About Karen Joy

I'm a partially-homeschooling mother of six -- 3 boys ages 19, 17 and 15 years old, and three girls: 11, 8, and 3. I like birding, reading, writing, organic gardening, singing, playing guitar, hiking, the outdoors, and books. I very casually lead a very large group of homeschooling families in the Phoenix area. I have a dear hubby who designs homes for a local home builder and who is the worship pastor of our church. I live in the desert, which I used to hate, but now appreciate.

Posted on October 25, 2007, in Books for children, Christianity, God/Christianity/Church, Homeschooling, The Kids. Bookmark the permalink. 7 Comments.

  1. Rubber Chicken Girl

    I have become pretty convinced that baptism is not just an optional add-on. Jesus himself insisted he be baptized as an example though he didn’t need saving. All through scripture it says, “Believe and be baptized.” I am now regretting that I did not have my kids baptized post-haste after they accepted Jesus as their Savior. I am wondering why we’ve waited. You should have some understanding, hence avoiding infant baptism, but not all understanding, thus I think a need to do it once ready to repent. Just something to consider. I am just not so sure God says, “And if you feel like it…..take communion OR tithe OR be baptized….etc” KWIM?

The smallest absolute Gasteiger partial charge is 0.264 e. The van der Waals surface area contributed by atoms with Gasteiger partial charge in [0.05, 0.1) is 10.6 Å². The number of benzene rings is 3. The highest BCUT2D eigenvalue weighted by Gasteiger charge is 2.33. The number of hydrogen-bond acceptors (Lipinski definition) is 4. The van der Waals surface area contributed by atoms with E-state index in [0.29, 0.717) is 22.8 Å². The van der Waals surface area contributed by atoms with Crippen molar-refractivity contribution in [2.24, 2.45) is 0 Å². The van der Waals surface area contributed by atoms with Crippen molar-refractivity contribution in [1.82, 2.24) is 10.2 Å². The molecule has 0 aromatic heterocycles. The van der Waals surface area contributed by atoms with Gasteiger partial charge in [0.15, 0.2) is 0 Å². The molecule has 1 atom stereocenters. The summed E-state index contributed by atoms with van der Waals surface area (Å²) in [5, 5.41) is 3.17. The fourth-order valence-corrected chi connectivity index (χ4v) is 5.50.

2. Rubber Chicken Girl

    Oh, and the curric looks good. I like fast and easy and cannot stand experiment books where they fail to tell you *WHAT* you were observing!!??

  3. I definitely believe that baptism is important. My oldest two boys, once they understood the significance and the symbolism of baptism, were both baptized. Wes hasn’t; he doesn’t understand. After I understood, I was baptized at 7yo, after believing in Jesus as my Savior at the age of four.

    However, it’s my understanding that Baptists believe that if you HAVEN’T been baptized, then you aren’t really a Christian, and will be rejected at the Judgement. I don’t believe that.